DEAR WHITE PEOPLE: SEASON ONE REVIEWED
“Dear White People” continues its murky activist dive from indie film to prolonged Netflix series. While some have applauded the series for trying to take a modern activist approach to the ingrained nature of racism, others have been less kind. Honestly, I like to feel that I fall somewhere in the middle. I went to a predominantly white prestige school with less than 50 students that were considered POC. A few fellow white students even mentioned how this was the first real experience being around people of color. But, that was 15 years ago and less radicalized than today.
In a roundabout way, that reveals the nature of the series. Not every character in the show or the originating indie film tackles racism the same way. But, if you have a hammer…then every problem will look like a nail. There is a slightly unhealthy underpinning to much of the series and it arrives early in the series. The main characters are watching a Scandal knock-off and they antagonize a fellow POC for not wanting to watch it.
They make reference of revoking their race card for not supporting what they deem worthy. Said person ends up feeling shamed into supporting what the hive mind deems worthy and watches a show that they don’t like. While that example targets a mild entertainment convenience, it highlights the larger problem facing these groups and the broader youth spectrum today. There’s no room for derision, there’s only two sides. That kind of ideology would make Steve Ditko and Ayn Rand shit themselves with glee, but it’s not exactly the healthiest way to live a life.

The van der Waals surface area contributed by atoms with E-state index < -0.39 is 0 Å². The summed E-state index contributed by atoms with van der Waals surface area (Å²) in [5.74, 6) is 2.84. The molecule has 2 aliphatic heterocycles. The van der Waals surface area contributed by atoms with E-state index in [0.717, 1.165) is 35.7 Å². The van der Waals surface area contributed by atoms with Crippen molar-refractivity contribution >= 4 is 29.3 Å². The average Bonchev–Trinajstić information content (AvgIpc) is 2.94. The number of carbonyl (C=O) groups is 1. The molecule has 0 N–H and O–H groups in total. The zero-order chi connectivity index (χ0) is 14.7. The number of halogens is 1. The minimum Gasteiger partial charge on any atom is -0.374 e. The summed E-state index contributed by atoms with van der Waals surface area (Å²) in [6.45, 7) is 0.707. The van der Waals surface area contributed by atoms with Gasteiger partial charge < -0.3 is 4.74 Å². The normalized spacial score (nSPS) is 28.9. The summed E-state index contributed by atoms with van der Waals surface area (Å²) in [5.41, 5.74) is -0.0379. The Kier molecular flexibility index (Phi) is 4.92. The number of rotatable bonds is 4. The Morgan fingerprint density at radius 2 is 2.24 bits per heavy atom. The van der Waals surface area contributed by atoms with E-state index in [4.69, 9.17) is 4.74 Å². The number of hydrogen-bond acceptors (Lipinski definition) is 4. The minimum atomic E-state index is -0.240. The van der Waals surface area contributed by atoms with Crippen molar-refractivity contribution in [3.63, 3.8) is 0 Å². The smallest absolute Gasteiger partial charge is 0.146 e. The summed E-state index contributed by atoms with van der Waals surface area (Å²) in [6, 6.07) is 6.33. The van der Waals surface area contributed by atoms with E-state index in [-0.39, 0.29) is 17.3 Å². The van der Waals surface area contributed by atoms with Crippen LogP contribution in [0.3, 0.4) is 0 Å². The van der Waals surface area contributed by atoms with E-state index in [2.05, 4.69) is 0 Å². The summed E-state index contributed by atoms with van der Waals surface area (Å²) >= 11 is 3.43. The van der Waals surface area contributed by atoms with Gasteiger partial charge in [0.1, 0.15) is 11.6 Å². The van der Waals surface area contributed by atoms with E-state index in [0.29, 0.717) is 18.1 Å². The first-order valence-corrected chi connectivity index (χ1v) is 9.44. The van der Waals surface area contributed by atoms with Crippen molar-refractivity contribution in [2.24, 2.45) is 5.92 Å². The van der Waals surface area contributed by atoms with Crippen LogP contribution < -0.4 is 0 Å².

But, this show isn’t concerned with that. It claims to have an absurdist lens that tackles the issues facing minorities in environments such as the show’s fictional college. However, absurdism only goes so far when the facade keeps getting dropped for agenda when things get ramped up. Not the worst and not the best, but still worth checking out once.
- 2.00:1 standard definition transfer
- Dolby Digital 5.1
RELEASE DATE: 5/8/18
The Plot Thus Far
At a predominantly white Ivy League college, a diverse group of students navigate various forms of racial and other types of discrimination.
Troy Anderson is the Owner/Editor-in-Chief of AndersonVision. He uses a crack team of unknown heroes to bring you the latest and greatest in Entertainment News.